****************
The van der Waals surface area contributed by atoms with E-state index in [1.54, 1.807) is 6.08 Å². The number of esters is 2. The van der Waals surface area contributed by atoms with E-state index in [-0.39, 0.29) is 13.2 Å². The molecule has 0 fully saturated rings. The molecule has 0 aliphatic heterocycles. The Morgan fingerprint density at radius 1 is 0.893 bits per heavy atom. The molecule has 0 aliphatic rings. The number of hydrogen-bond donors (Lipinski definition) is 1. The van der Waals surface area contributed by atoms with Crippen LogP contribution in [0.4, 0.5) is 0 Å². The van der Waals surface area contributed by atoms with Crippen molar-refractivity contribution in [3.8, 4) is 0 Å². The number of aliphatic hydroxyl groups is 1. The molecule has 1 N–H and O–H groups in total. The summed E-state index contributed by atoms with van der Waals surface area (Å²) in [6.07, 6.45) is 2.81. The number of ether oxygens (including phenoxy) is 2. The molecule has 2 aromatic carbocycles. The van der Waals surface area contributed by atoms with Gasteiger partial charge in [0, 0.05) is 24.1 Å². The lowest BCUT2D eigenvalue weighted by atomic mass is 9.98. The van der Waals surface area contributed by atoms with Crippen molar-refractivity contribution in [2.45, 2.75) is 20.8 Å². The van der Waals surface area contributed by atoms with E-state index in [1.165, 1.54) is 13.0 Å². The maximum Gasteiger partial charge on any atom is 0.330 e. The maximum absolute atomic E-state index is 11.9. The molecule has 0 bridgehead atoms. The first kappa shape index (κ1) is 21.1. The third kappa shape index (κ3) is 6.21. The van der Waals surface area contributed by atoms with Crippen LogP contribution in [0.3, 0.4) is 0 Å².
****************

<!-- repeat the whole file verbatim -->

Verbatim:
The van der Waals surface area contributed by atoms with E-state index in [1.54, 1.807) is 6.08 Å². The number of esters is 2. The van der Waals surface area contributed by atoms with E-state index in [-0.39, 0.29) is 13.2 Å². The molecule has 0 fully saturated rings. The molecule has 0 aliphatic heterocycles. The Morgan fingerprint density at radius 1 is 0.893 bits per heavy atom. The molecule has 0 aliphatic rings. The number of hydrogen-bond donors (Lipinski definition) is 1. The van der Waals surface area contributed by atoms with Crippen LogP contribution in [0.4, 0.5) is 0 Å². The van der Waals surface area contributed by atoms with Crippen molar-refractivity contribution in [3.8, 4) is 0 Å². The number of aliphatic hydroxyl groups is 1. The molecule has 1 N–H and O–H groups in total. The summed E-state index contributed by atoms with van der Waals surface area (Å²) in [6.07, 6.45) is 2.81. The number of ether oxygens (including phenoxy) is 2. The molecule has 2 aromatic carbocycles. The van der Waals surface area contributed by atoms with Gasteiger partial charge in [0, 0.05) is 24.1 Å². The lowest BCUT2D eigenvalue weighted by atomic mass is 9.98. The van der Waals surface area contributed by atoms with Crippen molar-refractivity contribution in [2.45, 2.75) is 20.8 Å². The van der Waals surface area contributed by atoms with E-state index in [1.165, 1.54) is 13.0 Å². The maximum Gasteiger partial charge on any atom is 0.330 e. The maximum absolute atomic E-state index is 11.9. The molecule has 0 bridgehead atoms. The first kappa shape index (κ1) is 21.1. The third kappa shape index (κ3) is 6.21. The van der Waals surface area contributed by atoms with Crippen LogP contribution in [0.3, 0.4) is 0 Å².